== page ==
Some surprise headlines need a second look, but quirky studies can often have a significant impact.
From singing fish to anti-malarial soup, we take a look back at the stories which made readers do a double-take in 2019.
Grandma’s miracle soup
In November, schoolchildren from London found their traditional family soups had antimalarial properties.
Researchers from Imperial helped the schoolchildren test their clear homemade broths, originating from all over the world, and found that several of them showed activity against the malaria parasite Plasmodium falciparum.
The test was designed to engage children in the idea that evidence is the difference between natural remedies and modern medicine. Now researchers hope that this study may lead to discovering new anti-malarial compounds.
Around 1 in 500 babies worldwide are born with additional fingers or toes, a condition called polydactyly. This is usually considered a ‘birth defect’ and the extra digits are surgically removed shortly after birth.
But in June, Imperial researchers, as part of an international team, published findings that showed how the brain and body successfully compensate for the additional workload. The extra digits corresponded to additional brain regions in the motor cortex. These findings could improve robotics and prosthetics by allowing researchers to tap into the brain’s resources.
Great British death ray
London’s Walkie Talkie building (20 Fenchurch Street) ‘melted’ a car parked on the pavement outside in 2013. Due to the design and the material used, the building reflected and concentrated sun beams onto the street, producing a ray of intense radiation and heat.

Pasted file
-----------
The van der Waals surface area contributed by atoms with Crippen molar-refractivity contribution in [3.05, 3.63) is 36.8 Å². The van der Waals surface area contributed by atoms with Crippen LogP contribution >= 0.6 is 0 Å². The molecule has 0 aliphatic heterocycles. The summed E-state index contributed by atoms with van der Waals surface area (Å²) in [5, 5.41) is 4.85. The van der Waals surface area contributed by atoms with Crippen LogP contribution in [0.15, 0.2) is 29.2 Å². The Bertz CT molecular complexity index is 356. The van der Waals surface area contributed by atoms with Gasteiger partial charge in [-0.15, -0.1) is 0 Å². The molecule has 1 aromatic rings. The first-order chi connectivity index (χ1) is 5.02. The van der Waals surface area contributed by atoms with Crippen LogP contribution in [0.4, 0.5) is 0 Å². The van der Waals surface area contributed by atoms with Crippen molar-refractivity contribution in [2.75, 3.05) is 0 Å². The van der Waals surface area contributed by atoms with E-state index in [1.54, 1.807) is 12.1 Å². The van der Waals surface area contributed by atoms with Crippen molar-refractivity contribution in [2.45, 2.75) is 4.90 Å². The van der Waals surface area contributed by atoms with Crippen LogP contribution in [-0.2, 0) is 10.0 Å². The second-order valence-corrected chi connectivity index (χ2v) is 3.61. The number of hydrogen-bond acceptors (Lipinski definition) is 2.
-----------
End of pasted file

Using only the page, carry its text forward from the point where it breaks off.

In April 2019, we learnt that gloomy British weather may have saved the day and prevented serious injuries. Imperial’s Professor Guillermo Rein ran computer simulations and found that sheer luck prevented people from being injured as cloud formations weakened the ray’s strength as it was directed at street level.
In one of the more bizarre stories of the year, in August we learnt that the structure of muscles used by midshipman fish to ‘sing’ to their mates may provide researchers with a better understanding of heart conditions.
August found our favourite four-legged friends fighting against cystic fibrosis. A study by Imperial and Medical Detection Dogs found that specially trained dogs were able to sniff out ultra-low doses of Pseudomonas aeruginosa, the most common cause of lung infection for people with cystic fibrosis.
Current diagnostic techniques mean that it is difficult to test for this infection in the early stages, and by the time of diagnosis it will have already taken hold.These dogs could potentially sniff out the infections sooner, allowing quicker access to treatment.
Photosynthesis may be a lot older than we originally thought, by about a billion years. Research published by Imperial scientists in July found that a rare bacteria, with ancient ancestors, has similar oxygenic photosynthesising structures to those within plants.
The findings suggest the traditional idea that oxygenic photosynthesis was not the result of a billion years of evolution from anoxygenic photosynthesis but may have occurred a lot sooner – or even first.
As Imperial entered the cold winter months in November, researchers found that immersion in arctic scenes could help with chronic pain.
In the small proof-of-concept study, Imperial scientists used 360 VR headsets to immerse people in scenes of icebergs and freezing oceans, and found that people’s perceived pain (when given a topical cream containing capsaicin, the fiery compound in chilis) was lowered. Aside from just the distraction, the study could find that using VR headsets may actively trigger the body’s pain-fighting systems.
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Article author: S. Reid-Collins
Article text (excluding photos or graphics) © Imperial College London.
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